Pentecost celebrates God’s Spirit poured upon the Church, and the “flood” of Jesus’ disciples into the street. They could not be contained within the walls of any house. They were so excited some passersby accused them of drunkenness. The unfamiliar taste of God in their mouths threw the disciples into a kind of intoxication and their joy knew no bounds.
Saint Catherine wrote: “And I went up the hill and asked the Lord what to do. And the Lord answered me, “Overflow like pure water, smooth and still, and reflect me in yourself.” (Poetry Magazine, May 2012)
Today’s talk of “spirituality” always leaves me suspicious and one thing I suspect about it is cop out. We are called to be the physical presence of Jesus and the Holy Spirit in this world, and not simply a spiritual presence. Whatever “spiritual” seems to mean today, it doesn’t seem to mean actual presence, real presence, or anything that might make a difference. It’s vague and insubstantial like the receptionist's “Have a nice day!” or the waiter’s “Enjoy!” It’s indifferent and unreliable; it’s the lover’s promise to get married “one of these day, but not today.”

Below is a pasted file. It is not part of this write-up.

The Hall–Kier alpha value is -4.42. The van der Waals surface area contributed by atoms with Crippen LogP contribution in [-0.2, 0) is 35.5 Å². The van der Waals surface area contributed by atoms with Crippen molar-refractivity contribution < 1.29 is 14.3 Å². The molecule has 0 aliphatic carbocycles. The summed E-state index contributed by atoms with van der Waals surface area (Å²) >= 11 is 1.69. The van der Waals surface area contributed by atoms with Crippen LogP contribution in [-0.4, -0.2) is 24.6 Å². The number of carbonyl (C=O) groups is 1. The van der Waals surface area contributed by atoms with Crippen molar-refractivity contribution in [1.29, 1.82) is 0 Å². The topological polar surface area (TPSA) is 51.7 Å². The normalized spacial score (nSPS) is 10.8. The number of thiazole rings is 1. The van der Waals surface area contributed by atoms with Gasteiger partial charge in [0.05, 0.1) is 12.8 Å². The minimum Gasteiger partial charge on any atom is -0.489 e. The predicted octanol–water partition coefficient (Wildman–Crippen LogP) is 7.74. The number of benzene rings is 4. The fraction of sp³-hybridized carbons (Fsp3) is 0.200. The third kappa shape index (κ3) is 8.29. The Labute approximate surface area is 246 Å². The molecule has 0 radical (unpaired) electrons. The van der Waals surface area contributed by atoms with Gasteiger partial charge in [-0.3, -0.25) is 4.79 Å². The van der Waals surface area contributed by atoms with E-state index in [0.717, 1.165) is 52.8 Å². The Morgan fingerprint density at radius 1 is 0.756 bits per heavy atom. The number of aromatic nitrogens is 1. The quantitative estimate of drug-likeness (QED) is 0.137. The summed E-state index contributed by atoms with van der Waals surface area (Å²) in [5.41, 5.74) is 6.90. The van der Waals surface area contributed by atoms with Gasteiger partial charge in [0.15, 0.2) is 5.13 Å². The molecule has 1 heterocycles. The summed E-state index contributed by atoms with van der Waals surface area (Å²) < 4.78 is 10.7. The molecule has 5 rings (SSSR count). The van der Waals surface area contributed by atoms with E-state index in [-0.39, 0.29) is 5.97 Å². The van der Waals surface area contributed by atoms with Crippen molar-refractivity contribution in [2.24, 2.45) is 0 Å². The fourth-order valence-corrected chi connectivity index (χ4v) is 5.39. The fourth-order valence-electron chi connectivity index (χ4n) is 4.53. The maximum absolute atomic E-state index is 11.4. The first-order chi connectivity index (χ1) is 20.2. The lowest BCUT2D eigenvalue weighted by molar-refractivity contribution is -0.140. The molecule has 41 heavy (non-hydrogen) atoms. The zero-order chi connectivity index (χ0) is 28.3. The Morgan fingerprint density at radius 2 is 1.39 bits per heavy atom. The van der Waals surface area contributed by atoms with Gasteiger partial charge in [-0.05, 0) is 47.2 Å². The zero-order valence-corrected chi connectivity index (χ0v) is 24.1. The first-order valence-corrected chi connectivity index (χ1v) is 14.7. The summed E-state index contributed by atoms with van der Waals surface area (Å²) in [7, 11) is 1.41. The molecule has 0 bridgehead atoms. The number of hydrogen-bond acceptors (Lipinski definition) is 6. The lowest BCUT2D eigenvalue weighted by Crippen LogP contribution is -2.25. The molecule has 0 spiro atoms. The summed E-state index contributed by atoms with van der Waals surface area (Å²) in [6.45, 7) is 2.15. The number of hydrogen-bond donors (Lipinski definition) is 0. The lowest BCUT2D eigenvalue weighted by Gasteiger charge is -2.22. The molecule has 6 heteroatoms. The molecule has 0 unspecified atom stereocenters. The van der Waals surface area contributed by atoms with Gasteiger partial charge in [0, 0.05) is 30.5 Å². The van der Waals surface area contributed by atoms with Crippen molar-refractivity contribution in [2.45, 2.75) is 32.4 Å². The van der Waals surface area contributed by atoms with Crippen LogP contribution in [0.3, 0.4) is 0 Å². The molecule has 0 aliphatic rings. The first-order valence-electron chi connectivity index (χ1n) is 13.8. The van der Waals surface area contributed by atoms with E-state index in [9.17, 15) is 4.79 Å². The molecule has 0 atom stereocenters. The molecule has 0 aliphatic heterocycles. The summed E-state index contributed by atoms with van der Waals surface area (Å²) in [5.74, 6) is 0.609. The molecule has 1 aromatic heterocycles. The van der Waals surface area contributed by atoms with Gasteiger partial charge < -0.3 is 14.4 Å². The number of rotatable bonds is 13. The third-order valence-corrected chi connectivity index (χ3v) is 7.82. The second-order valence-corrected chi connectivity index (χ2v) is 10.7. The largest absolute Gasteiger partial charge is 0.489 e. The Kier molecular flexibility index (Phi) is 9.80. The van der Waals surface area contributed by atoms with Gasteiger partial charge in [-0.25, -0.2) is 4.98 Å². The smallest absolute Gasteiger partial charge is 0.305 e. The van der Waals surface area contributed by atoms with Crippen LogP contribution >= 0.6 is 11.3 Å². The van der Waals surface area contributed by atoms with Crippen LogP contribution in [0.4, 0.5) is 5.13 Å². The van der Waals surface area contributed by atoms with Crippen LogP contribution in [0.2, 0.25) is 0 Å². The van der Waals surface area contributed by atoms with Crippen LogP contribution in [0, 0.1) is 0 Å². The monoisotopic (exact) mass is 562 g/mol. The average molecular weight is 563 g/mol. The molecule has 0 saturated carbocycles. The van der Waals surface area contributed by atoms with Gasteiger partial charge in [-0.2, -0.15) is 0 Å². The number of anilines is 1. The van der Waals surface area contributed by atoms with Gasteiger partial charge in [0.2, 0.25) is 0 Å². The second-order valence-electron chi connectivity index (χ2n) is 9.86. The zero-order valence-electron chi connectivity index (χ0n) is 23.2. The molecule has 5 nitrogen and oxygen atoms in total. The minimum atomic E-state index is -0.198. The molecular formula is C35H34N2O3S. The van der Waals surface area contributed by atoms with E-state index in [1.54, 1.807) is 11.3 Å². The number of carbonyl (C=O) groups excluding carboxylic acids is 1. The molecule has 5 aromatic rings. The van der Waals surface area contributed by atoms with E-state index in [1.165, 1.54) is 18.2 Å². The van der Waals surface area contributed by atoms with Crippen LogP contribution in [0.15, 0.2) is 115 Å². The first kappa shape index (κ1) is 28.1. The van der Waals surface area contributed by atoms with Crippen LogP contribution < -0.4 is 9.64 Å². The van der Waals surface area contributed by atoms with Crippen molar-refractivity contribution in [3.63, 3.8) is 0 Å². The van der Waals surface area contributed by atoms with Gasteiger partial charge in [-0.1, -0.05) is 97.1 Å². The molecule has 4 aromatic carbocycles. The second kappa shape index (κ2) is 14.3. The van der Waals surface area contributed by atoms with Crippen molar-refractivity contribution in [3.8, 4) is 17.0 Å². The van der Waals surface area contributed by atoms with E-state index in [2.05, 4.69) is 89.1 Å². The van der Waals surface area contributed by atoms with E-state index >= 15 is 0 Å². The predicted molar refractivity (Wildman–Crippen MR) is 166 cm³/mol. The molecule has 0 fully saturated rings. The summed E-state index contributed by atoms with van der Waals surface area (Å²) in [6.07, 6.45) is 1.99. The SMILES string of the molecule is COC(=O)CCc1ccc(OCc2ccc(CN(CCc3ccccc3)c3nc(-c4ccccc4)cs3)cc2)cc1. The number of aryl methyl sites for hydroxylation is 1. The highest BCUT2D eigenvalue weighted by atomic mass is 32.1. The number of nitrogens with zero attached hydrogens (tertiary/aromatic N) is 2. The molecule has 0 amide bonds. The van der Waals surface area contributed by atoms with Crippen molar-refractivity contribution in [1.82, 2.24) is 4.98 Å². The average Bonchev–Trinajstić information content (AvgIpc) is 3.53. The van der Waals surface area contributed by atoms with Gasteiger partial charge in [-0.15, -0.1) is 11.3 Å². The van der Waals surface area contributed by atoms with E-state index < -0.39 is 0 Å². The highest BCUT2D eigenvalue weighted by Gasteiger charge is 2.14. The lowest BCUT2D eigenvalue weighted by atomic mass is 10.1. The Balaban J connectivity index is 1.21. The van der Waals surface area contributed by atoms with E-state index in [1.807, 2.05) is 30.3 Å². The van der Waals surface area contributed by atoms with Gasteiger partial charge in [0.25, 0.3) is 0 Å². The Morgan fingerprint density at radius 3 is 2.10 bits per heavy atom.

When Jesus pours his Spirit upon us we step out and take his substantial place in this world. We are organized, prepared and motivated. We reflect him and show him and shine his happy light in the darkness of our world. This light floods systems and structures, the personal and the political. It is invariably controversial. The well-intentioned welcome it and the wicked despise it.